Dublin based Jazz Pharmaceuticals plc (NASDAQ:JAZZ) has seen its share price rise steadily since the beginning of January, fueling speculation that the company may be about to become the target of a takeover bid. Hardly surprising when you consider the number of pharmaceutical giants from around the world that have been sniffing around various Irish firms due to the low corporate Irish tax rate. Indeed, the trend hasn’t gone unnoticed. Timothy Chiang, an analyst at CRT Capital Groups, was prompted to label the phenomenon “a feeding frenzy.”

Jazz Pharmaceuticals

2013 saw several deals go through. New Jersey firm, Actavis plc (NYSE:ACT), bought Dublin firm Warner Chilcott Plc (NASDAQ:WCRX) (FRA:G3LA), in the process reducing its effective tax rate from 37% to 17%, while Michigan based Perrigo bought Elan Corporation, plc (ADR) (NYSE:ELN), stating that the purchase would help it save more than $150 million a year in cost cuts and lower taxes.

Jazz Pharmaceuticals could be more than just a tax break

At Jazz Pharmaceuticals plc (NASDAQ:JAZZ), the low tax rate is only part of the story. The firm recently acquired Italian drug developer, Gentium S.p.A. (ADR) (NASDAQ:GENT), for $1 billion – a significant acquisition as, in October, Gentium was granted European approval for the drug Defitelio, a treatment for a rare disease that can occur after stem cell transplants.

Jazz Pharmaceuticals plc (NASDAQ:JAZZ)’s CEO, Bruce Cozadd said:

“Incorporating Gentium into Jazz Pharmaceuticals is a strong strategic fit as Defitelio would diversify our development and commercial portfolio and complement our clinical experience.”

Analysts reckon this treatment alone could quadruple the firm’s revenues over the next three years. Difei Yang, at RF Lafferty said:

“With the addition of Gentium, Jazz Pharmaceuticals plc (NASDAQ:JAZZ) has further diversified the revenue base. It’s a positive addition and a positive step forward for Jazz. This makes them a more attractive target.”

Not everyone agrees. Brean Capital analyst, Gene Mack, for example, doesn’t believe the tax advantage is a large enough motive to offset what would be a huge price tag:

“It’s not as simple as it seems. You’ve got to see other synergies, some other fundamental benefit. It can’t just be for the Irish tax rate.”

Sales are only going one way – up!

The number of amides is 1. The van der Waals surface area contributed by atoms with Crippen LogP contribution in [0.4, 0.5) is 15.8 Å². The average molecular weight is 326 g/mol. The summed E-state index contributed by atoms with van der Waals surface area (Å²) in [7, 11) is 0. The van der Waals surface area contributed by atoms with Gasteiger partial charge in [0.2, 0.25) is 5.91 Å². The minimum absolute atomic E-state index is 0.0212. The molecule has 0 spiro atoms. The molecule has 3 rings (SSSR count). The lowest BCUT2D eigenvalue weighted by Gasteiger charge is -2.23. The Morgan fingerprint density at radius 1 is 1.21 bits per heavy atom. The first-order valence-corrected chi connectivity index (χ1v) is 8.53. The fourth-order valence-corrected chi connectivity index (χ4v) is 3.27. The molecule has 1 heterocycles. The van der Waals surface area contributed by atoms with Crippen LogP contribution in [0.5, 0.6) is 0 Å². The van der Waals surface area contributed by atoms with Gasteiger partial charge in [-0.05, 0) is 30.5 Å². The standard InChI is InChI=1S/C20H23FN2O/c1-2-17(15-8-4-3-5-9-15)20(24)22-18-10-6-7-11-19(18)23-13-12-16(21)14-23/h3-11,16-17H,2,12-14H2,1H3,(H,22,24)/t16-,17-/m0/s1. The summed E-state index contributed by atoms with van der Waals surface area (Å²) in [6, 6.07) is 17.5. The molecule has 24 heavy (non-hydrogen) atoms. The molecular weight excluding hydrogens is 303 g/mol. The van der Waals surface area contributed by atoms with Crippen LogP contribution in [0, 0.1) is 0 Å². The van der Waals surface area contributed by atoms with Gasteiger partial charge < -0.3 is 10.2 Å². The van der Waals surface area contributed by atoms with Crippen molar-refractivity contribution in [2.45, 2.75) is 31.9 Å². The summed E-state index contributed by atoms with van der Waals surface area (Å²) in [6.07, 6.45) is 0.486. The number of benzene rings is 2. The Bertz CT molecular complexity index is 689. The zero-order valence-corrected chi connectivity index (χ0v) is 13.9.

This is true, but sales of Jazz Pharmaceuticals plc (NASDAQ:JAZZ)’s own Xyrem treatment are also doing well and projected to rise by about 60-70% this year. The company is already more profitable than many of its peers.

He’s right when he says Jazz Pharmaceuticals plc (NASDAQ:JAZZ) won’t come cheap. The firm more than doubled its market value in 2013 to stand at $7.3 billion, up from $1.6 billion just two years ago. However, if the figures presented at last Monday’s JPMorgan Health Conference are anything to go by, that mightn’t be a bad deal. Revenues more than doubled from $272m to $586m between 2011 and 2012 and projections for 2013 could see revenues hit $870m.

Who likes Jazz?

The question is, who might be considering a bid? When asked by ValueWalk, spokesperson Marissa Green at Jazz Pharmaceuticals said:

“We can’t comment on any speculation regarding other companies’ intent. We continue to focus on increasing shareholder value through strategic corporate development.”

But Allergan, Inc. (NYSE:AGN), Mylan Inc (NASDAQ:MYL) and Forest Laboratories, Inc. (NYSE:FRX) were all in interested in Elan Corporation, plc (ADR) (NYSE:ELN) before losing out to Perrigo, so it would be reasonable to suspect that they’re still on the hunt for an Irish firm. And, right now, Jazz would be the most obvious candidate.

While Forest Laboratories, Inc. (NYSE:FRX) is caught up in the process of acquiring Aptalis for $2.9 billion, and Allergan, Inc. (NYSE:AGN) has just sold its loss making obesity business, a more likely candidate is Mylan Inc (NASDAQ:MYL), a firm that shared the stage with Jazz Pharmaceuticals plc (NASDAQ:JAZZ) at J.P. Morgan’s 32nd Annual Healthcare Conference in San Francisco last week. It’s hard to imagine that Mylan’s representatives were anything other but impressed by the figures on display during Jazz’s presentation.